NHTSA Study of Rollover Accidents Reveals Alarming SUV Crash Statistics

The NHTSA sponsored study by the National Center for Statistical Analysis about the characteristics of fatal rollover crashes revealed alarming data.

The objective of the study was to examine the characteristics of passenger vehicles and their drivers involved in fatal rollover crashes. It used data from 1991-2000, examining trends and statistics. It concluded the following alarming statistics:

  1. Nearly 3/4 of occupants killed in rollover crashers weren't wearing seat belts. Slightly less than 2/3 of them were completely ejected from the vehicle.
  2. Most fatal rollover crashes are single vehicle crashes.
  3. Positive and elevated blood alcohol counts are associated with fatal rollovers, and particularly fatal single vehicle rollovers.
  4. Rollover crashes are more likely to result in fatalities than other types of crashes.
  5. Rollover crashes are the cause of about 1/5 of all fatal crashes.
  6. The number of fatal passenger car rollover crashes has been decreasing in recent years.
  7. The number of fatal light truck rollover crashes is increasing, particularly among SUVs and vans.
  8. The number of fatal SUV rollovers has more than doubled since 1991, growing faster than any other class of light trucks.
  9. The increase in fatal light truck fatalities have been offsetting the decreases in both fatal passenger car crashes  and rollover crashes.
  10. Increases in fatal light truck rollovers may be a result of their growing proportion of the vehicle mix than their deterioration in the design and construction of the vehicles involved.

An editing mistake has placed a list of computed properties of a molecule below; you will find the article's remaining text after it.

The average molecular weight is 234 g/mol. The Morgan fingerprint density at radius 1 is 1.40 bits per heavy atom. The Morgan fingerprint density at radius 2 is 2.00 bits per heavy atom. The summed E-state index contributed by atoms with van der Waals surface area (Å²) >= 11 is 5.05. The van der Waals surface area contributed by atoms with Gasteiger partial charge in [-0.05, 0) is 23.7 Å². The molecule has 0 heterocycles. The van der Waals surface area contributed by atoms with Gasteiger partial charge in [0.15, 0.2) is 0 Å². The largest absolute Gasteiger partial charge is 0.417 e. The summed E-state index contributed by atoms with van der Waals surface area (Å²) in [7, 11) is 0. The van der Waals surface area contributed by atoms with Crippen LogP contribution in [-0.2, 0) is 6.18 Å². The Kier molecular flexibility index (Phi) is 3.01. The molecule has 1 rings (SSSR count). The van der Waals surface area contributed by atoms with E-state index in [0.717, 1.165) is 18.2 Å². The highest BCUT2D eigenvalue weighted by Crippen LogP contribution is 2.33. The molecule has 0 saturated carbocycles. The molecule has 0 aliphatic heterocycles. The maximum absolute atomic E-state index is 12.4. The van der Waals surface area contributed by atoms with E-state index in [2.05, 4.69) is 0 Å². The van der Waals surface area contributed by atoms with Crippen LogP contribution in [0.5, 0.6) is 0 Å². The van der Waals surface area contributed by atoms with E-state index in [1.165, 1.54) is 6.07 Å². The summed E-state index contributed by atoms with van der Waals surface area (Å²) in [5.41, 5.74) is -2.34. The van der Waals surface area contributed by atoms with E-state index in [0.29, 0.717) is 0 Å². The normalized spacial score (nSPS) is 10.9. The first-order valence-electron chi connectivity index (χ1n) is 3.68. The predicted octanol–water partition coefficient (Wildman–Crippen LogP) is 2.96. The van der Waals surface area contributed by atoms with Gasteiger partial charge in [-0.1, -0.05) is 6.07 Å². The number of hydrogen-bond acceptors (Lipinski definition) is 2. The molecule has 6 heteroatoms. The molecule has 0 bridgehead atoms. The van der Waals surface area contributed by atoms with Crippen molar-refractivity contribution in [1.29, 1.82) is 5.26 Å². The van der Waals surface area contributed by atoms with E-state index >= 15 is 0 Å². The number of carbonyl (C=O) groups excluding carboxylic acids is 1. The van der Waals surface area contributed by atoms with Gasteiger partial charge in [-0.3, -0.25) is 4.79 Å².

11. Slightly less than 1/2 of single vehicle rollovers were reported by the investigating police officer to be preceded by an attempt to avoid the crash by a steering maneuver, compared with 1/3 of rollovers in multi-vehicle crashes.
  12. In about 40% of fatal single vehicle rollovers and about 57% of multi-vehicle rollovers, investigating officers reported that no crash avoidance maneuvers preceded the crash.
  13. Drivers of rollover vehicles tend to be males, under 40 years old, driving on two-way roads without dividing barriers.
  14. Speed was an important factor in fatal rollovers, with most crashes occurring on roads where speed limits were 55 miles an hour or greater.

To read the full report, click here.

If you have been injured in a rollover accident, or a loved one has been injured or killed in a rollover accident, you have options to recover for your losses. Please contact one of our experienced attorneys now to discuss your case: 877.724.7800 or fill out a contact form on our website.